Frontal sinus fractures account for about 5% of all facial trauma. Fractures of the posterior wall may result in cerebrospinal fluid (CSF) leak and meningitis, while obstruction of the outflow tract can cause sinusitis and mucocele formation. However, there are no agreed national guidelines for the treatment of fractures of the frontal sinus and naso-orbitoethmoid complex. The authors described their experience in the multidisciplinary management of the above fractures in Oxford University Hospitals. The multidisciplinary craniofacial trauma team comprising of ENT, oral and maxillofacial and neurosurgical teams devised a management protocol where they advised patients with displaced posterior wall fractures and patients with naso-frontal outflow tract obstruction without posterior sinus wall fracture to undergo transcranial cranialisation. The authors prospectively followed up all patients who presented to their unit with the fractures described above between November 2005 and December 2014. A total of 91 patients were broadly divided into three main groups: patients who had cranialisation (Group 1), patients who are suitable for cranialisation but were treated conservatively due to their co-morbidities (Group 2) and patients with undisplaced fractures and normal outflow tract which were treated conservatively (Group 3). The authors reported an 8% complication rate for Group 1 patients such as raised intracranial pressure, frontal lobe abscess, osteomyelitis of the craniotomy and mucocele development. The main complication for patients in Group 3 was pansinusitis that was treated successfully with endoscopic sinus surgery. A minority of patients were in Group 2 and the authors had to intervene with a few patients due to frontal sinus infection and also persistent CSF leak. The authors reported significantly fewer complications for patients who met the operative criteria and were treated with cranialisation compared to those treated conservatively. They advocate using a standardised management protocol and also a multidisciplinary management of the frontal sinus fracture.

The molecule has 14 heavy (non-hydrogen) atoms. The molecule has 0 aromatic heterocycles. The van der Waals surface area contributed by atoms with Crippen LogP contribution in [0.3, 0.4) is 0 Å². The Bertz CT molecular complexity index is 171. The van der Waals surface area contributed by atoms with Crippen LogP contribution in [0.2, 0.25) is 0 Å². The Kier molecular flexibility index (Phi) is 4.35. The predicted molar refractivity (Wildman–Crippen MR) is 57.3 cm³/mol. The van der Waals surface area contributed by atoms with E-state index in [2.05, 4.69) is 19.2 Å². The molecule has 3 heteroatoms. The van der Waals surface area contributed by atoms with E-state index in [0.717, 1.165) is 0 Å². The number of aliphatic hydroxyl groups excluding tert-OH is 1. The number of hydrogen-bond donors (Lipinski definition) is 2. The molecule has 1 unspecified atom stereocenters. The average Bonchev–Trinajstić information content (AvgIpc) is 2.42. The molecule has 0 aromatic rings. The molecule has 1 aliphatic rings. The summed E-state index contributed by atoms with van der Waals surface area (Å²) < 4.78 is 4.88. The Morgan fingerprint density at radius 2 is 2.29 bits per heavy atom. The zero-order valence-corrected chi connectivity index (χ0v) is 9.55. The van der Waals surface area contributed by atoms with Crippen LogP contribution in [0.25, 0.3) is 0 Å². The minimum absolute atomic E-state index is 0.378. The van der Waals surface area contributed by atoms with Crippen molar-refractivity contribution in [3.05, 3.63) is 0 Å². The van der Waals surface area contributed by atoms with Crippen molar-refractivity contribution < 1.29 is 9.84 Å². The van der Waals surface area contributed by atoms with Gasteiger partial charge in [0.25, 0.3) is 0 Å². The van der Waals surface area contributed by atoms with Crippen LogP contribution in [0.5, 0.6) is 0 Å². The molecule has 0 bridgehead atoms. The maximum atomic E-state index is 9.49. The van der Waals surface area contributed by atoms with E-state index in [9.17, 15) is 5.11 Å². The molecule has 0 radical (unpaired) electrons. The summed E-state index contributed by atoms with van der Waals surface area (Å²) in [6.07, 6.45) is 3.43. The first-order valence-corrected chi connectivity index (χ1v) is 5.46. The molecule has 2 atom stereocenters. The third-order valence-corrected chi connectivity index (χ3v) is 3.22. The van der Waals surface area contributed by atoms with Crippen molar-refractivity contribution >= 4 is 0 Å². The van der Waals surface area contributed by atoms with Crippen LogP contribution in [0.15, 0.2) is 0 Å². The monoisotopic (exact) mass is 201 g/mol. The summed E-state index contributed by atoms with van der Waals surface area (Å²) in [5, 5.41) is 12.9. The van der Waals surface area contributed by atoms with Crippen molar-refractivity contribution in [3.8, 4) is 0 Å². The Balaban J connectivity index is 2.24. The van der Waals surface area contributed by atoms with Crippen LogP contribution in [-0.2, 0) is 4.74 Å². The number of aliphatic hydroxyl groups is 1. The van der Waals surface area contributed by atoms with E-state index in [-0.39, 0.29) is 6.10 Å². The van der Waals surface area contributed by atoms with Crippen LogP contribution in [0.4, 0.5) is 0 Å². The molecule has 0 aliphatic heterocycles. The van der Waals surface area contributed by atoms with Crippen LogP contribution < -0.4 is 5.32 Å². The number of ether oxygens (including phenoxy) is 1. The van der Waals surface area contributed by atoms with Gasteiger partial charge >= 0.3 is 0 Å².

Outcomes of treatment of fractures of the frontal sinus: review from a tertiary multispecialty craniofacial trauma service.
Chegini S, Gallighan N, Mcleod N, et al.
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Wai Sum Cho

Queens Medical Centre, Nottingham, UK.

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